Monday, December 13, 2010

Sen. Warner's Regulation Proposal Is Wrong

Sen. Mark Warner of VA has an op-ed in today's Post on regulation.  Specifically, he's proposing legislation to require agencies to kill a regulation for each new regulation they write, alleging: " our current regulatory framework actually favors those federal agencies that consistently churn out new red tape. In this town, expanded regulatory authority typically is rewarded with additional resources and a higher bureaucratic profile, and there is no process or incentive for an agency to eliminate or clean up old regulations."

Although the regulations I wrote for ASCS/FSA were mostly not the sort of regulations Sen. Warner has in mind, iI've multiple problems with it
  • A nitpicky problem is one of definition: what is a regulation?  Is it a section of the Code of Federal Regulations or a part? Does it relate to a specific law, or perhaps a title of a law, remembering that many "laws" as passed actually contain multiple "laws", particularly in the case of such legislation as the farm bill? How about a regulation for a yearly program: if the 2007 direct payment program is different than the 2009 direct payment program, is that two regulations or one? Whatever definition is used, a sufficiently ingenious reg writer can work around it, by judiciously combining and splitting documents, or including the new regulatory provision in a revision of the old regulation.
  • "Old regulations" don't necessarily mean obsolete regulations.  AMS has probably not changed many of its regulations defining commodities for many years, but those regulations don't need changing or dropping just because they're old.
  • "Obsolete regulations" need not be oppressive regulations.  For example, suppose the government regulates the making of buggy whips. Well, IMHO there's few buggy whip makers around to be adversely affected by the obsolete regulation, and therefore little economic gain to using scarce resources to do away with them.
  • It fails to consider the Congressional role in rulemaking.  For example,  a recent NYTimes article described the regulatory work involved in implemented Obama's healthcare and financial regulation packages; I believe Sen. Warner supported both.  What obsolete regulations would he have Treasury and HHS drop?  When Congress creates some programs and sticks them in the farm bill, without killing old programs, what regulations is FSA supposed to kill?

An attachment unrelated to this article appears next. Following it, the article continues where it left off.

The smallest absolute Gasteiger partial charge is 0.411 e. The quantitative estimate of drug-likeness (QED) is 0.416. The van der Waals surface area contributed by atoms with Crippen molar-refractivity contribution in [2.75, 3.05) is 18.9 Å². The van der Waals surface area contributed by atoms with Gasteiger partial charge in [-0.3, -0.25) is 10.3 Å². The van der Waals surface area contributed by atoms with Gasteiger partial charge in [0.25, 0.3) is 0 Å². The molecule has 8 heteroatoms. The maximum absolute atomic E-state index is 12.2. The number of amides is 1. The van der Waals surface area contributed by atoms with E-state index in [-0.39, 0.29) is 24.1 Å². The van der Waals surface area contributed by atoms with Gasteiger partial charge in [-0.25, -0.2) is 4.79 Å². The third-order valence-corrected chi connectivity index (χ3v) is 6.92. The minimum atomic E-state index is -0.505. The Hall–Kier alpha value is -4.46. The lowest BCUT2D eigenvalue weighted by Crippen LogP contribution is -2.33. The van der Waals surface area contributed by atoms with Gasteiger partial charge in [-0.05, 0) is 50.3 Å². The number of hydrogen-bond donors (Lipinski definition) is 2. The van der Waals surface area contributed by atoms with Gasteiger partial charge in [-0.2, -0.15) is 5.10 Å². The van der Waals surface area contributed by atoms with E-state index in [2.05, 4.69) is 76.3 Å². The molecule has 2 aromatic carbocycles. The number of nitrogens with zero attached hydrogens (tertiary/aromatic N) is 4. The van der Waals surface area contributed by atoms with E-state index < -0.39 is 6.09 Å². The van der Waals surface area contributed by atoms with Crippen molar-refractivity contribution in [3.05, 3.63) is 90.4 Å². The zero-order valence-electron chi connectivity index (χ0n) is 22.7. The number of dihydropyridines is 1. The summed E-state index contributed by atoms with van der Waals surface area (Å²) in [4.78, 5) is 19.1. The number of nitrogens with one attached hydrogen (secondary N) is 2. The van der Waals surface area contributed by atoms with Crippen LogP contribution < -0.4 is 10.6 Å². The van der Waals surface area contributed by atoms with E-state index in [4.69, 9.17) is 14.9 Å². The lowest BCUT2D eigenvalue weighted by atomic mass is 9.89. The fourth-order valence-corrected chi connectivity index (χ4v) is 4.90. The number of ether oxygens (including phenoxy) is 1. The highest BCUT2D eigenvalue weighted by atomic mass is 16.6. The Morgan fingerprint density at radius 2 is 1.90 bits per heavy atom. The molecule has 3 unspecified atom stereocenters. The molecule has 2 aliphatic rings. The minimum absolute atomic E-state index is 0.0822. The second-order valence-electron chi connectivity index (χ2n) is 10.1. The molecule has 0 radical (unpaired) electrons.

• It's a de novo proposal, by which I mean it's made without any recognition of past efforts in this direction.  (Sen. Warner's too young to remember the Carter administration and its love of sunset provisions.)  Someone fed Sen. Warner the OECD report on regulations and he saw a chance to make his name based on adopting it here.  I would be more impressed if Sen. Warner and his staff had looked at the existing inventories of federal program and rulemaking activities,  consulted with the people in the Obama administration who are working in the area of rulemaking, thought about public involvement, talked to GAO which did a report last year, and made some considered proposals.
  • [Updated: The proposal requires more work for federal regulation writers, without providing any funding.  Therefore we need to consider what the writers won't be doing if they carry out Sen. Warner's proposal: ignoring public input on regulations or taking longer to write new regulations (the GAO study already outlined how long it takes to get new things out the door). As a former businessman, Sen. Warner should realize there's no such thing as a free lunch.
Note: Sen. Warner is one of my senators, I voted for him, and I plan to vote for him in 2012.  But  he should take this back to the draft stage.]

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